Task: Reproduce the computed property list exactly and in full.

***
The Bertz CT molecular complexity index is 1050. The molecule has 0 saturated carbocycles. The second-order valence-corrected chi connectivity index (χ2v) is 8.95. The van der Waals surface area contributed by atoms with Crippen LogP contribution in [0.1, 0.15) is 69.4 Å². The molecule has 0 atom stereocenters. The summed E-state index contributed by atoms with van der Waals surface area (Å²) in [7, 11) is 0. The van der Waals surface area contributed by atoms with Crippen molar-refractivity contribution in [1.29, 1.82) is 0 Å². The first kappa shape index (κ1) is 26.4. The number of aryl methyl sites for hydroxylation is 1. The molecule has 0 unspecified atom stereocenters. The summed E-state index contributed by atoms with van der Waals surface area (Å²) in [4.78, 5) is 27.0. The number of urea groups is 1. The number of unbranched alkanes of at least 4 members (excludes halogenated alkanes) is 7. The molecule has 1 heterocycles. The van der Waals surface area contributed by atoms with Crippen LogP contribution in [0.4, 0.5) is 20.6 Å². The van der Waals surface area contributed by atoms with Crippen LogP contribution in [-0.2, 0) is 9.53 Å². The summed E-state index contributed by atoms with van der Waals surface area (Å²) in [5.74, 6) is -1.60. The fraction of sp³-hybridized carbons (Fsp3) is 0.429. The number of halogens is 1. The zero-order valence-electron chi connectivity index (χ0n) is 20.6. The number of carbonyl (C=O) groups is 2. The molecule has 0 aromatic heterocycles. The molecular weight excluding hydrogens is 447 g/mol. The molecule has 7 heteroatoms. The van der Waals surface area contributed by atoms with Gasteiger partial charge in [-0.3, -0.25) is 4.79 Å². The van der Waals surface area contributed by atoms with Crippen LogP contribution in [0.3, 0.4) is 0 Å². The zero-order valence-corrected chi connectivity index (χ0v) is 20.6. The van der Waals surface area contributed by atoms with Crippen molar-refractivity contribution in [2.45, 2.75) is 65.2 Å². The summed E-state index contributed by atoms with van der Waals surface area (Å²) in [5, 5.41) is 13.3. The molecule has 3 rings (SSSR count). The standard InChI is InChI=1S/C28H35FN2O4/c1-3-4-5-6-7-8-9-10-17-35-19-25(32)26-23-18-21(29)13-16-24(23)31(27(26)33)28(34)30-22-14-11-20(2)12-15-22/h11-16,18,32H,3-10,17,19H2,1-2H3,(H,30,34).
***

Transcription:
The Bertz CT molecular complexity index is 1050. The molecule has 0 saturated carbocycles. The second-order valence-corrected chi connectivity index (χ2v) is 8.95. The van der Waals surface area contributed by atoms with Crippen LogP contribution in [0.1, 0.15) is 69.4 Å². The molecule has 0 atom stereocenters. The summed E-state index contributed by atoms with van der Waals surface area (Å²) in [7, 11) is 0. The van der Waals surface area contributed by atoms with Crippen molar-refractivity contribution in [1.29, 1.82) is 0 Å². The first kappa shape index (κ1) is 26.4. The number of aryl methyl sites for hydroxylation is 1. The molecule has 0 unspecified atom stereocenters. The summed E-state index contributed by atoms with van der Waals surface area (Å²) in [4.78, 5) is 27.0. The number of urea groups is 1. The number of unbranched alkanes of at least 4 members (excludes halogenated alkanes) is 7. The molecule has 1 heterocycles. The van der Waals surface area contributed by atoms with Crippen LogP contribution in [0.4, 0.5) is 20.6 Å². The van der Waals surface area contributed by atoms with Crippen LogP contribution in [-0.2, 0) is 9.53 Å². The summed E-state index contributed by atoms with van der Waals surface area (Å²) in [5.74, 6) is -1.60. The fraction of sp³-hybridized carbons (Fsp3) is 0.429. The number of halogens is 1. The zero-order valence-electron chi connectivity index (χ0n) is 20.6. The number of carbonyl (C=O) groups is 2. The molecule has 0 aromatic heterocycles. The molecular weight excluding hydrogens is 447 g/mol. The molecule has 7 heteroatoms. The van der Waals surface area contributed by atoms with Gasteiger partial charge in [-0.3, -0.25) is 4.79 Å². The van der Waals surface area contributed by atoms with Crippen LogP contribution in [0.3, 0.4) is 0 Å². The zero-order valence-corrected chi connectivity index (χ0v) is 20.6. The van der Waals surface area contributed by atoms with Crippen molar-refractivity contribution in [2.45, 2.75) is 65.2 Å². The summed E-state index contributed by atoms with van der Waals surface area (Å²) in [5, 5.41) is 13.3. The molecule has 3 rings (SSSR count). The standard InChI is InChI=1S/C28H35FN2O4/c1-3-4-5-6-7-8-9-10-17-35-19-25(32)26-23-18-21(29)13-16-24(23)31(27(26)33)28(34)30-22-14-11-20(2)12-15-22/h11-16,18,32H,3-10,17,19H2,1-2H3,(H,30,34).